One more love hold from the Serb and the match was done and dusted in 53 minutes, 6-1—with some astonishing figures to highlight just how accurate and consistent the Djokovic assault had been. He had not dropped a point on serve in the set, 14 first serves, two second serves. He had fired eight aces, not faced a break point and not made a single unforced error.
So Djokovic was ready and waiting for whichever Grand Slam champion survived the other quarter-final, confident in the knowledge that he had won the last three matches against Murray and the last four against Del Potro.
The conditions were still oppressive—94 degrees and with the afternoon shadows ready to edge across the deep azure rectangle of play.
Murray opened serve and got into trouble with a couple of wayward errors to go 15-40 down. He served big to hold and neither he nor del Potro faced another break point in the set. It unfolded in ever more gruelling points, each testing the other in some long, cross-court exchanges. Murray pressured the Del Potro backhand, knowing, no doubt, that the Argentine has been nursing a sore left wrist.
Yet Del Potro lived with him through this highly physical, chess-like ebb-and-flow of baseline play. Forays to the net, or even breaks in rhythm from drop shots, were few and far between. Both kept a high standard of serving—Murray made 19 points from 22 first deliveries—as they approached the tiebreak. The concluding game climaxed in a gripping 43-stroke rally to bring up set point and Murray served it out, 7-5, after 64 minutes.
If the oppressive conditions and intense contest favoured Murray’s physical superiority, it didn’t show at the start of the second set. Del Potro opened with a love hold, brought up 0-40 on Murray’s serve with a superb volley winner and Murray conceded the break with a double fault.
The Argentine raced to a 4-1 lead in 19 minutes and his huge forehand began swinging freely. He almost broke again in the sixth—Murray took 8 mins to hold it—and the Briton then attempted to up the pace with a sequence of net attacks. But del Potro did not back off and sealed the set, 6-3, with an overhead smash.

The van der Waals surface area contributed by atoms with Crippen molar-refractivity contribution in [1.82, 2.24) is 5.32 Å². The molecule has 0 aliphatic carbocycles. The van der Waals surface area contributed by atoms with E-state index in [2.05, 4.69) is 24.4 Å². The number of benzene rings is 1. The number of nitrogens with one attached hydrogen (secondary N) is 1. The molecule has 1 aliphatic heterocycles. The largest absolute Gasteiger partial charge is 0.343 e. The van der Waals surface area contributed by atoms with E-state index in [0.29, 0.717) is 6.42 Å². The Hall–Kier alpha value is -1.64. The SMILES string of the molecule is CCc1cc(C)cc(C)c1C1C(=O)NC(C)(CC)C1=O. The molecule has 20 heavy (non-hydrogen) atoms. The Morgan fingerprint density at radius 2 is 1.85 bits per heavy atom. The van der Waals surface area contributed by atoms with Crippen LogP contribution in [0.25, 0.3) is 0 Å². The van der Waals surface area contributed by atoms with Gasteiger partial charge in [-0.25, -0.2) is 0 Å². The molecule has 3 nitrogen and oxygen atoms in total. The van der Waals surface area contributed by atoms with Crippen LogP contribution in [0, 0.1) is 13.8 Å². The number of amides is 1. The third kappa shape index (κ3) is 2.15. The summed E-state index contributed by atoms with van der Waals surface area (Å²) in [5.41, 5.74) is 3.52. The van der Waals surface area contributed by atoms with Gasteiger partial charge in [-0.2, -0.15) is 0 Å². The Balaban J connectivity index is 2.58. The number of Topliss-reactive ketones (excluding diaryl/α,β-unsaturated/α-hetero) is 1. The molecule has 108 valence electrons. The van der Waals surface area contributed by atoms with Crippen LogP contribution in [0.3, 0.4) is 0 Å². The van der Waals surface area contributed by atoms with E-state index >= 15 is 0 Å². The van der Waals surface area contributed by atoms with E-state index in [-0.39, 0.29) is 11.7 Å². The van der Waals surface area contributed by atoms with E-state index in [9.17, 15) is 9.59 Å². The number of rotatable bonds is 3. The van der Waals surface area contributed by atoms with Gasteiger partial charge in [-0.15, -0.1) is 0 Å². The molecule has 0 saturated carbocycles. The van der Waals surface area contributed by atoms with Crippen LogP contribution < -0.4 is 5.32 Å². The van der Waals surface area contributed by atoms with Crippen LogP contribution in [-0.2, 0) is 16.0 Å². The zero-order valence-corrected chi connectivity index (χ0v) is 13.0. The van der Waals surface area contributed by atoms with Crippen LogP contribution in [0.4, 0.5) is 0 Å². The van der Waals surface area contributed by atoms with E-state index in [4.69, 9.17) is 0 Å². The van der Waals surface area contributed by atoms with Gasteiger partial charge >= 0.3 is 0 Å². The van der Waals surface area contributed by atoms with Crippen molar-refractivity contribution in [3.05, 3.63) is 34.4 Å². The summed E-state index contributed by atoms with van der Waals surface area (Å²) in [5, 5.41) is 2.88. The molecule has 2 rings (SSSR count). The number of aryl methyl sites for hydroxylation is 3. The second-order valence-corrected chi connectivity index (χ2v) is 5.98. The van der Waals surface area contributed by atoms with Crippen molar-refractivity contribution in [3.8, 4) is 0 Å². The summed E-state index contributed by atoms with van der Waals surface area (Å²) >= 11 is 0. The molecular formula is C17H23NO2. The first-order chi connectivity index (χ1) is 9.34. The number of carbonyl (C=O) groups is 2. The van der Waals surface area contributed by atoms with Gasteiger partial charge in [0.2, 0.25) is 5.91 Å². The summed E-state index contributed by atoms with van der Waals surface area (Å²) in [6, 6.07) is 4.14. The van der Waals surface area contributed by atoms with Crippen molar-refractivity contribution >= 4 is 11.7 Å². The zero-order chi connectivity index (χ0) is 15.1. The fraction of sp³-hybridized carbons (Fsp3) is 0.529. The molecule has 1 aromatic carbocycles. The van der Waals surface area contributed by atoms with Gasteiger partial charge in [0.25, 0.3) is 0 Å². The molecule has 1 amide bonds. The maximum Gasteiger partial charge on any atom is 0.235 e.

Murray kept up the attack in third and it earned him his first break point of the match, but a 137mph serve saved the Argentine who promptly powered to three break chances in the next. Once again, it was a huge del Potro forehand that drew the key error.
Murray was still full of energy and intent, and certainly looked the fresher and more aggressive man. And when Del Potro used up his last challenge to face deuce, Murray earned another break chance. But again some gutsy serving saved a weary looking Del Potro. Not done, he forced more errors to break Murray a second time. The Argentine made some tired errors serving at 4-1, but survived deuce to hold.
The match the raced to its conclusion when Murray made his seventh double fault to bring up 15-40 and match points, and an eighth brought down the curtain, 6-1, on an impressive Del Potro victory.
On display, especially in the latter stages, was the work Del Potro has done away from the court: on fitness and mobility but also on his net-work, which produced 15 winners. It was a complete and impressive performance, a reminder of the big Argentine’s prowess in winning a Grand Slam at just 20.
But this two hours and 32 minutes may weigh heavy in his legs when he faces Djokovic, all the while resting up somewhere after barely an hour on court. Time will tell.